"The Following" is pure sadism — and it's on network TV

Explicit ultra-violence is what sets Fox's new drama apart from anything I've seen on TV

Published January 22, 2013 3:07PM (EST)

  (FOX/Michael Lavine)
(FOX/Michael Lavine)

Fox’s “The Following” is network TV's rejoinder to all the blood and guts on cable: It is well made, gruesome and morally suspect. Charming sociopathic college professor-turned-serial killer Joe Carroll (James Purefoy) breaks out of prison (half a dozen dead guards, covered in blood) to slaughter the one victim who got away on his previous murder spree (he stabbed and slashed 14 other female college students, cutting their eyes out before he was caught). Surprisingly, at the end of last night’s episode, to show the audience what type of show this is — one that is "not messing around" — Carroll successfully kills the survivor (she gets strung up, has her eyes plucked out). He gets caught and sent back to prison, but the FBI, and especially the troubled former agent and alcoholic who caught him last time, Ryan Hardy  (Kevin Bacon, not at all a Hardy Boy), realizes that Joe is no longer working alone. While in prison he’s hit the Internet, using the teachings of Edgar Allan Poe to spawn a cult of copycat serial killers who will do anything for him (a woman takes off her clothes in a bank, and unassisted, puts an ice pick through her eye; another disciple practices his murder skills on dozens of puppies; another kidnaps Carroll’s son), who have been in deep cover as normal people for years, biding their time, waiting to be unleashed upon the world.

"The Following" premiered last night on Fox, but I watched the first four episodes about a week after Sandy Hook, and it messed me up. I felt something, nausea, which I guess means in its shallow way the show was a certain kind of effective— I was an easy mark. I kept imagining the writer’s room (overseen by “Scream” and “Dawson’s Creek” maestro Kevin Williamson) trying to come up with horrifying, disgusting ways to kill fictional people that the audience hadn’t seen before and thinking that real life kept making their job harder and harder. They succeeded anyway. Congratulations on the accomplishment?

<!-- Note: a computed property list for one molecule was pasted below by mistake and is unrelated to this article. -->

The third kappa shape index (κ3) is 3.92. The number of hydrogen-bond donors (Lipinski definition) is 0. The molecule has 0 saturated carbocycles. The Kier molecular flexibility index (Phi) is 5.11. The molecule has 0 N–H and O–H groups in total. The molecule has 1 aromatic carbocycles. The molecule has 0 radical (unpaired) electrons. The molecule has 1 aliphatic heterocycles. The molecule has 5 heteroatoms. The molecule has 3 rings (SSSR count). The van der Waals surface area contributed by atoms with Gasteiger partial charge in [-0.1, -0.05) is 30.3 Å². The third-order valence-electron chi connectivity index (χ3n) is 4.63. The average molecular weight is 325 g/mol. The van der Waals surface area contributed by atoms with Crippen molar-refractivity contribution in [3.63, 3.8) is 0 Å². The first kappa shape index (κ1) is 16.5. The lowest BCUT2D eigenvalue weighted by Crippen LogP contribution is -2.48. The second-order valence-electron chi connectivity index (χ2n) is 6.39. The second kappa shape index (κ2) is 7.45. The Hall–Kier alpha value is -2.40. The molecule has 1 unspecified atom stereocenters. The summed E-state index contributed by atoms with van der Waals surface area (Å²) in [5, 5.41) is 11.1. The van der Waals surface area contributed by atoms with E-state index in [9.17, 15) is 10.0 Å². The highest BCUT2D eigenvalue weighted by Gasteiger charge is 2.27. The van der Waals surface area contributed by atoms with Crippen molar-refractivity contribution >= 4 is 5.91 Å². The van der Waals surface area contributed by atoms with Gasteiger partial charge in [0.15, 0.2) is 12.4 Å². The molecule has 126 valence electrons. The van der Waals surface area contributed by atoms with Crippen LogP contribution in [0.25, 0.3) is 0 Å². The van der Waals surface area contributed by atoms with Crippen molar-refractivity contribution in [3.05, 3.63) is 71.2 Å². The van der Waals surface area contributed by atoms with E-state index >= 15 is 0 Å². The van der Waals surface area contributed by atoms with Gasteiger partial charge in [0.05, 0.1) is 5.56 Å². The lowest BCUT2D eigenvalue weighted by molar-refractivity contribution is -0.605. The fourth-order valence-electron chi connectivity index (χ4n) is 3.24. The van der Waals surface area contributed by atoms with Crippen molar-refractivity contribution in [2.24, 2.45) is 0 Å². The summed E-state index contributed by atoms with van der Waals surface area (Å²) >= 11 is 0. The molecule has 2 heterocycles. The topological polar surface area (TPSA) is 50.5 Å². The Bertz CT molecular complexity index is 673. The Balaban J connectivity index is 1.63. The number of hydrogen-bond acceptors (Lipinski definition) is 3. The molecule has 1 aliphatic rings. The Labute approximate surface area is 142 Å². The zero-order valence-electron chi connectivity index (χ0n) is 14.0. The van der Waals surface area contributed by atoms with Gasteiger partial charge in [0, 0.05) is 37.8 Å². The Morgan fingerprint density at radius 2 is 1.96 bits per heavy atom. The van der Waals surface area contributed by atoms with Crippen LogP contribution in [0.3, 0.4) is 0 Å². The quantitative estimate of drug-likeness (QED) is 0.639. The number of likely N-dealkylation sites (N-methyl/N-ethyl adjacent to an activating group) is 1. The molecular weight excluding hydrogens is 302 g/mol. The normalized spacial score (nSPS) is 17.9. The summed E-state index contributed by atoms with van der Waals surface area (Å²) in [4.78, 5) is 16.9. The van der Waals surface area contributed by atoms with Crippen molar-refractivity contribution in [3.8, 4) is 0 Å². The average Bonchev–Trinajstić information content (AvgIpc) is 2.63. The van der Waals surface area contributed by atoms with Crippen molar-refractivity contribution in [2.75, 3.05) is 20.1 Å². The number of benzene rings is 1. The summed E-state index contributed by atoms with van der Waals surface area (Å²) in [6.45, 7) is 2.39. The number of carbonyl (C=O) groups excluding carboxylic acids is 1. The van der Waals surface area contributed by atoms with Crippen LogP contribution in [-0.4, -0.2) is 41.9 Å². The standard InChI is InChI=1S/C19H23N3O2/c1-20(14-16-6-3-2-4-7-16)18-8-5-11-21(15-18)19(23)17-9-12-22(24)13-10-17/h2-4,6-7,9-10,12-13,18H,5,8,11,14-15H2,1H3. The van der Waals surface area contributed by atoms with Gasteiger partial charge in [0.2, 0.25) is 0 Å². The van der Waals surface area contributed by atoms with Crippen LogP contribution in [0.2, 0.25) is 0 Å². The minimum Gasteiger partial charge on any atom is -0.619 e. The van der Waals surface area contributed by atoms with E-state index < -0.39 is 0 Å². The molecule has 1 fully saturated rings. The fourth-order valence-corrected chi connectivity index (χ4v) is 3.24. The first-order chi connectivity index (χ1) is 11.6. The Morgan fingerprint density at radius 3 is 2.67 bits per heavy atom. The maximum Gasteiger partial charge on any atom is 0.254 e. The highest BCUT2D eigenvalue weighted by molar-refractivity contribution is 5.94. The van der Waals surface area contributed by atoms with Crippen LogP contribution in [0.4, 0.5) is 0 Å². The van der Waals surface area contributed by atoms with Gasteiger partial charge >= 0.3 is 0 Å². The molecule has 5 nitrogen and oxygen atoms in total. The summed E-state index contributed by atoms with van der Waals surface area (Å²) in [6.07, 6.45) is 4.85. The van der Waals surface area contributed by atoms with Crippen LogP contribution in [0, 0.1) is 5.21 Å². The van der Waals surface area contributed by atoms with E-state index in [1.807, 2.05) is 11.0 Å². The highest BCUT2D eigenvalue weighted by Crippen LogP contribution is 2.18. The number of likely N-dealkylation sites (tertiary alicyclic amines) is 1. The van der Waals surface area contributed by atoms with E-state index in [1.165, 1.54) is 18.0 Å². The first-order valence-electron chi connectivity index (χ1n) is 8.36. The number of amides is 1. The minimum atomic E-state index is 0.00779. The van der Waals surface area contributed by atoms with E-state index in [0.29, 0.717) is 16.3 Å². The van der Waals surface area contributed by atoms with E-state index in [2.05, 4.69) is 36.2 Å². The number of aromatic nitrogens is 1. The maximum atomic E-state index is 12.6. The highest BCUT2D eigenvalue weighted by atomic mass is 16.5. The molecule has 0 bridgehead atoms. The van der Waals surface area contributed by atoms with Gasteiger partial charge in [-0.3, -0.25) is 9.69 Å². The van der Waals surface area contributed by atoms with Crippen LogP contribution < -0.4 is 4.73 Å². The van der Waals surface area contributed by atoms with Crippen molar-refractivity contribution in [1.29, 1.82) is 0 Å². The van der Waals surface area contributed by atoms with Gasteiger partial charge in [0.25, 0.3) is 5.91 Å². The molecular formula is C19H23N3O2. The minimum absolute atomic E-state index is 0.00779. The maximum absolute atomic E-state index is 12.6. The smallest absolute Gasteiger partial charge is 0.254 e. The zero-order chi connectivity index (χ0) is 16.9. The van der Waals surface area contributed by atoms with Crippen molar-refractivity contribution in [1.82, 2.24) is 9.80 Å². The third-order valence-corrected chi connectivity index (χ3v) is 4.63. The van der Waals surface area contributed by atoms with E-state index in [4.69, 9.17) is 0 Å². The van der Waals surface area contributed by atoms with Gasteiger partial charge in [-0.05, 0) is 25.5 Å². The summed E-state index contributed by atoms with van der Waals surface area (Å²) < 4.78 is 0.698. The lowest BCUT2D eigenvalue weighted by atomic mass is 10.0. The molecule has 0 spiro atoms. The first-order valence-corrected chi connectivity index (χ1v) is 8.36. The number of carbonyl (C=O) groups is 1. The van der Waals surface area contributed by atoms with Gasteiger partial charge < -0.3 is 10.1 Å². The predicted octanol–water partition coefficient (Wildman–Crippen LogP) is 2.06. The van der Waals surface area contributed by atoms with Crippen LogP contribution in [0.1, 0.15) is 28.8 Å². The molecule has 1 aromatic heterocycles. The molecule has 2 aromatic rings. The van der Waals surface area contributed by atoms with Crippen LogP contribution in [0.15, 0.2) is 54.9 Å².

“The Following’s” not campy like “American Horror Story" or obviously fantastical like the zombie-ridden “The Walking Dead,” and the deaths aren’t a part of a well-oiled justice machine as they are in procedurals. It’s "serious," which is supposed to justify the brutality: The violence is allegedly in the service of this hard-bitten, engrossing story. But the bloody, carved-up tail is wagging the dog. “The Following” pretends to be horrified by Carroll and his carnage, but his ultra-violence and the eerie mood it creates are the reasons to watch.

Gruesomeness is what sets “The Following” apart from other violent series, not the intricacy of the plot — in which a deranged murderer is the consummate, impeccable puppet-master, and by Episode 4, the FBI’s failure to comprehend that no one can be trusted and also to check the rafters gets downright idiotic — or its fear-mongering about our atomized Internet culture, or the caliber of its performances, perfectly good as they are. Hardy is a wreck who’s there to provide cover: If we hope he’ll solve the case someday, is it OK that we’re oohing and ahhing that they really showed those eyeball sockets?

At the end of the second episode (and the same scene is repeated at the beginning of the third, should you miss it), a man stands on line to buy a coffee at a food truck. Another man in a creepy Edgar Allan Poe mask comes up behind, tosses some powder on him, and lights him afire. He burns to death running down the street. Make no mistake: On "The Following," that's entertainment.

By Willa Paskin

Willa Paskin is Salon's staff TV writer.

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